Steady immigration helped boost Toronto's population in 2019, propelling Canada's largest city to become the fastest-growing metropolitan area in Canada and the US.
The Toronto metropolitan area is now recognized as the fastest-growing city region in the two countries, while the City of Toronto is the fastest-growing central city, according to a new report from Ryerson University’s Centre for Urban Research (CUR).
CUR analyzed the latest population growth estimates for US metropolitan areas and central cities from the US Census Bureau for the 12 months ending July 1, 2019, and comparable estimates for the same 12 months from Statistics Canada.
The data showed that Toronto dethroned Dallas-Fort Worth Arlington for the top spot, with Toronto’s metro area adding 127,575 persons in 2019, according to the CUR report. The City of Toronto added 45,742 persons last year, more than the two fastest-growing US central cities combined, Phoenix and the city of San Antonio, which grew by 26,317 and 17,237 persons, respectively.
Largest population gains/CUR June 2020
As for the metropolitan areas with the largest population declines, New York, Los Angeles, and Chicago topped the list. Metropolitan New York was the fastest contracting area in all of the US and Canada by a wide margin, with a population loss of 60,462 persons in the 12 months ending July 1, 2019. Los Angeles and Chicago metropolitan areas were second and third by population loss, with a loss of 35,080 and 25,619 persons respectively.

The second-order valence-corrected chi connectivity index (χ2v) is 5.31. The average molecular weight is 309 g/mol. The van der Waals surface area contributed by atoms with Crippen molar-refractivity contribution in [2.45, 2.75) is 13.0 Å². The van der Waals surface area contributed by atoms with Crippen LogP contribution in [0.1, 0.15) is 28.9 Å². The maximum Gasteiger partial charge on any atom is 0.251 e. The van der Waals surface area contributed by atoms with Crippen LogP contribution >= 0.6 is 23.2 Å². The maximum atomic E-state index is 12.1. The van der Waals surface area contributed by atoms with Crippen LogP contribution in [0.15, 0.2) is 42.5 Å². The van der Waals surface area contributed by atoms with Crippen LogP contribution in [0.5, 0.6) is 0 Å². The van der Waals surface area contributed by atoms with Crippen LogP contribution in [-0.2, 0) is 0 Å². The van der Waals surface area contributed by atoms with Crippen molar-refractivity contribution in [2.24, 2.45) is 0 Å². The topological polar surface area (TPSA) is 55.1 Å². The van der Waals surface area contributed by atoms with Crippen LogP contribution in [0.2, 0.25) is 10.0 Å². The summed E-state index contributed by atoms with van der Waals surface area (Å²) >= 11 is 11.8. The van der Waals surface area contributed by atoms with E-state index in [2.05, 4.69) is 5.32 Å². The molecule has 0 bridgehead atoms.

Largest population declines/CUR June 2020
Diana Petramala and Hannah Chan Smyth, the authors of the report, stated that Toronto's population growth can be attributed to immigration, seeing three times as much population growth from immigration as New York City during the same period.
Population change by component/CUR June 2020
Before instituting border restrictions due to the spread of COVID-19, Canada pegged its immigration target at approximately 1 million between 2020-2022.
The GTA has received about one-third of the country’s migrants, or about 100,000 people, in the past couple of years, Pauline Lierman, director of market research for Urbanation told Toronto Storeys last month. In the GTA, the steadily increasing population helped fuel home prices and new home market activity.
But a May 12 report from The Conference Board of Canada estimates the number of people coming into the region will drop to 65,710 due to the pandemic in 2020.
While the government aims to announce a post-COVID immigration plan before its annual announcement this fall, a 35% decrease in the number of migrants in the GTA will certainly impact both the rental and home sale sectors of the housing industry in the months to come.
With files from Christina Varga